Irrigating Your Garden
There will be creamed corn made with the two to three gallons of frozen shucked corn that came from the garden; potatoes from the garden, since the long-season russet types should be ready by then; carrots, parsnip and turnips, probably julienned and sautéed together in a little butter; and creamed onions and greens from the greenhouse that were planted last weekend.
There will also be squash pies made with butternut squash or pumpkin, apple, blackberry and blueberry pies, and maybe a gooseberry pie as well. All in all it will be a feast to remember and almost all of it will have come from the garden.
As you can see, the last few weeks in the garden has been about picking produce, lots of it. The corn has been picked, shucked and frozen. The red and black currants have been turned into juice. The blueberries have been picked and whatever didn’t get eaten has been frozen. Many herbs have been picked and dried. Zucchinis are running rampant and seven loaves of zucchini bread are now in the freezer. The onions are piled on the kitchen counter as I figure out what to do with them. Many will be turned into onion soup and frozen for that cold winter day when a warming soup can be accompanied with some French bread. The beans – the ones that the groundhog left me – are picked and frozen. And the list goes on.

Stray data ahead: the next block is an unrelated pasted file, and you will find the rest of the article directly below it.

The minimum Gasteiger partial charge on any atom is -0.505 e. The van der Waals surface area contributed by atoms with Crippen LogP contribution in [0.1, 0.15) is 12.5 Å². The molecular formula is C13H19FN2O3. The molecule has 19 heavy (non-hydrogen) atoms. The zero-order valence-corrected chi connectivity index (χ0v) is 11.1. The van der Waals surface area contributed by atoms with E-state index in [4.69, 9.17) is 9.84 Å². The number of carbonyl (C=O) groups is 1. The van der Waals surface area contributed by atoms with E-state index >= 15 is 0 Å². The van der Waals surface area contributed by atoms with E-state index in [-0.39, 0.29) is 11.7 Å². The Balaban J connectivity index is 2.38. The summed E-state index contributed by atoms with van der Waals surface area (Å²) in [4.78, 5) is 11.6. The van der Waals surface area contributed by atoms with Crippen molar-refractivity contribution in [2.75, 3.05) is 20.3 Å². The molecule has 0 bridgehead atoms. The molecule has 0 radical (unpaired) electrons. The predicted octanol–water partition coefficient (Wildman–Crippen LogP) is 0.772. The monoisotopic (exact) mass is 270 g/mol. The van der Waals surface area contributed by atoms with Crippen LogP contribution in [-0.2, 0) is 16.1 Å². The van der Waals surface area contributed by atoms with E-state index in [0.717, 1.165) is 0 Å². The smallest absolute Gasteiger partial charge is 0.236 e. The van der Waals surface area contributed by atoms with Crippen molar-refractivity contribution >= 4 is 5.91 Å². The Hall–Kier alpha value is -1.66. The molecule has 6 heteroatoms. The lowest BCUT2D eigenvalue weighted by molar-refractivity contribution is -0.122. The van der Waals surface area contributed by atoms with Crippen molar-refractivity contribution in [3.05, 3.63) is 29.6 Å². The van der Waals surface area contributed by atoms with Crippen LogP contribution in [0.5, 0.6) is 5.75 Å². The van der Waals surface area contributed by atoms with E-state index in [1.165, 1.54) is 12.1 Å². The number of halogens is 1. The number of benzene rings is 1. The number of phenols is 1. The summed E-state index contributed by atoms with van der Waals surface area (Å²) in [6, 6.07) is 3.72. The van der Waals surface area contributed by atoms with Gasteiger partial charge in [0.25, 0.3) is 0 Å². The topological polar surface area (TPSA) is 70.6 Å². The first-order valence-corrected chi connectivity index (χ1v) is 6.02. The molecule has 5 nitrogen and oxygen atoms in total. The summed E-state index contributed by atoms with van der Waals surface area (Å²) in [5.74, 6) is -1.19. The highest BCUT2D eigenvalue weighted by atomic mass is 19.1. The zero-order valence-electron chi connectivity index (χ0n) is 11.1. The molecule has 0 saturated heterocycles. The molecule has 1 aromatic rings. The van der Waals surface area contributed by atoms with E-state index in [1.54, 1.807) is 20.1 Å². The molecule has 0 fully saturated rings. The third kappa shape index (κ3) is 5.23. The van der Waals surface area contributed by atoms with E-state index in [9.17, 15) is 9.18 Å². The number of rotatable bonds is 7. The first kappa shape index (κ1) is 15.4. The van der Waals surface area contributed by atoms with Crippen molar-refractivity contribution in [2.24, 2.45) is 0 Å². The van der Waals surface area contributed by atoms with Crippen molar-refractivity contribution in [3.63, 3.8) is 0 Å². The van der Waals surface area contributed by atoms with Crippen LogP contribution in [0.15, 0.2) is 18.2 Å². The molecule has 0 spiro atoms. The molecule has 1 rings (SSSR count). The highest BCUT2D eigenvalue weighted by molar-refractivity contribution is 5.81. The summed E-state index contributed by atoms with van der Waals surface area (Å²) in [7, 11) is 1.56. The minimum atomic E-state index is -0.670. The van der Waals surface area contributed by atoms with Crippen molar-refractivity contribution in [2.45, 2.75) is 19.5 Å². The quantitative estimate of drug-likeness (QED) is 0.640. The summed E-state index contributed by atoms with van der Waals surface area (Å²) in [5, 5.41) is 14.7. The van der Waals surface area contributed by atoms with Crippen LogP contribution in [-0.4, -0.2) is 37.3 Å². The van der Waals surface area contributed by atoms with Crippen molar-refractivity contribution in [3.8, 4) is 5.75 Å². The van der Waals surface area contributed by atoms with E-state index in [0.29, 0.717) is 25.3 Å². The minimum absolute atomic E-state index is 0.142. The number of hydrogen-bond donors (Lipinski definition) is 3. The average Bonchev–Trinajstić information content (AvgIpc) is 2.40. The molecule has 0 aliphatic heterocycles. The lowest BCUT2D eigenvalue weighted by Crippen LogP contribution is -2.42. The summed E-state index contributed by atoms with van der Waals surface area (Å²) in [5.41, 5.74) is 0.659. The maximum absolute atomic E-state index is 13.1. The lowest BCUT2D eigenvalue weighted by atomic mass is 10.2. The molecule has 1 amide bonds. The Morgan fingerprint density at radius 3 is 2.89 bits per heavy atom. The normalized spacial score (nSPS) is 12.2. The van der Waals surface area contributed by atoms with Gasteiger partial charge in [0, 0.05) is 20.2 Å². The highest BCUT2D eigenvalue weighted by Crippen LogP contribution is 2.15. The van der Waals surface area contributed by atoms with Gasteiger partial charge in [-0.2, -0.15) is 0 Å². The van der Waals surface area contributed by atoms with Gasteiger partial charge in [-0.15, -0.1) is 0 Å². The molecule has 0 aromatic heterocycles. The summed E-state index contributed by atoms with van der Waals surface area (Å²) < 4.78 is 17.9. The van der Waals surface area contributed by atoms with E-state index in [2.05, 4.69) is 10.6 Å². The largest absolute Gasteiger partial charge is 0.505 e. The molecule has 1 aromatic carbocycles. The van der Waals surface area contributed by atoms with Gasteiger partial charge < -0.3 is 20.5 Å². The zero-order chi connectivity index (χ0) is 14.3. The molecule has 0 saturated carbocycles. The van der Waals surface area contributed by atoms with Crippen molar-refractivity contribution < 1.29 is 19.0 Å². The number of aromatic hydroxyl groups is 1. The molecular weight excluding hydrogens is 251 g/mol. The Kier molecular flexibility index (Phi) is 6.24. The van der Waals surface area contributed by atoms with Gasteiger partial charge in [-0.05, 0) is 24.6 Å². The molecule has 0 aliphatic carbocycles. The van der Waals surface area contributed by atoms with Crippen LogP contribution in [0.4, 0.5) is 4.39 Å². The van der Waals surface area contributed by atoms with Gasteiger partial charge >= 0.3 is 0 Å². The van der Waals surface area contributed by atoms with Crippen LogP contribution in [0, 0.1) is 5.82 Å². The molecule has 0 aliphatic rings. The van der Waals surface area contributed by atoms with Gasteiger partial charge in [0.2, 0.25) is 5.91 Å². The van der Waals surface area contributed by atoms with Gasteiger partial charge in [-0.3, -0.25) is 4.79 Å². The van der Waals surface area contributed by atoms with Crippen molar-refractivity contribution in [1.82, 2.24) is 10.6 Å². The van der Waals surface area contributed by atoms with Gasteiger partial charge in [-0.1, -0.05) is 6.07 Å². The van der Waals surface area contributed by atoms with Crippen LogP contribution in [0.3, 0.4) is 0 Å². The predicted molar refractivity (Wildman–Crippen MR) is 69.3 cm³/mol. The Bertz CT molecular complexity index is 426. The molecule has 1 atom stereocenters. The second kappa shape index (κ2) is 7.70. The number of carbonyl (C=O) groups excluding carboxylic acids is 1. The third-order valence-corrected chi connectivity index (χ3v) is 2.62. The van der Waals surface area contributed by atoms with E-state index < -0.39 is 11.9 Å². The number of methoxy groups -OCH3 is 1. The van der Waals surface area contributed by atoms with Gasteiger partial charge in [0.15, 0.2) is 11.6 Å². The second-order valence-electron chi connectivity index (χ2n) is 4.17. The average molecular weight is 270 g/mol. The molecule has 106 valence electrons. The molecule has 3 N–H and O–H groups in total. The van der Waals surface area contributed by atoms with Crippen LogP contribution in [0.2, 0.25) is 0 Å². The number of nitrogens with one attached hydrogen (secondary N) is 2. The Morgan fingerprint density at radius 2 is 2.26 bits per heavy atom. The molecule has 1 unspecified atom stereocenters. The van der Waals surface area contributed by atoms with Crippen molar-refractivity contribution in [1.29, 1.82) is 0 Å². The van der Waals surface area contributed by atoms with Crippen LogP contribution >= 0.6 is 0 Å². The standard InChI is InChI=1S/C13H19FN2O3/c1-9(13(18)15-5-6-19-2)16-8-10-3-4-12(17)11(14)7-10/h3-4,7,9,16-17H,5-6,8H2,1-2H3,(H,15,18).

What all this digging and picking has done has left large patches of open ground in the garden ready for a second crop. From today until mid-October, when we can expect the first frost, we have about two full months to grow more produce. That means we can start fresh greens of all kinds: spinach, lettuce, chard and broccoli. We can also start carrots, beets and radishes and mulch them heavily for winter use. You can also start fava beans, sugar or snap peas, and even green beans. In fact, any plant that will reach picking stage in about 60 days can still be started with a reasonable hope of success. If you have an unheated greenhouse or cold frame, your season can be extended by another 10 to 20 days.
If you don’t want to keep growing, mulch the garden bed heavily to help prevent water runoff and nutrient loss. If you have a weedy garden, you can put a sheet of clear construction plastic over it and turn it into a mini-greenhouse. The heat under the plastic will cause weeds to germinate, but as the sun warms the plastic during the day it will cook any germinated weeds to completely get rid of them. Leave the plastic on the garden until frost and you will have a pretty clean garden to start next season. Remember though: Once you turn the garden over in spring, you will expose more weed seeds and they will grow.
An alternative to mulching is to plant a green cover crop. The best cover crops cover the soil and when they are turned next spring give the soil a boost of nitrogen to help your newly planted vegetables to grow. Frankly, it’s a little too early to start a cover crop such as winter rye and I doubt that many stores are carrying them although you can check with Secret Garden or Jamestown Hardware.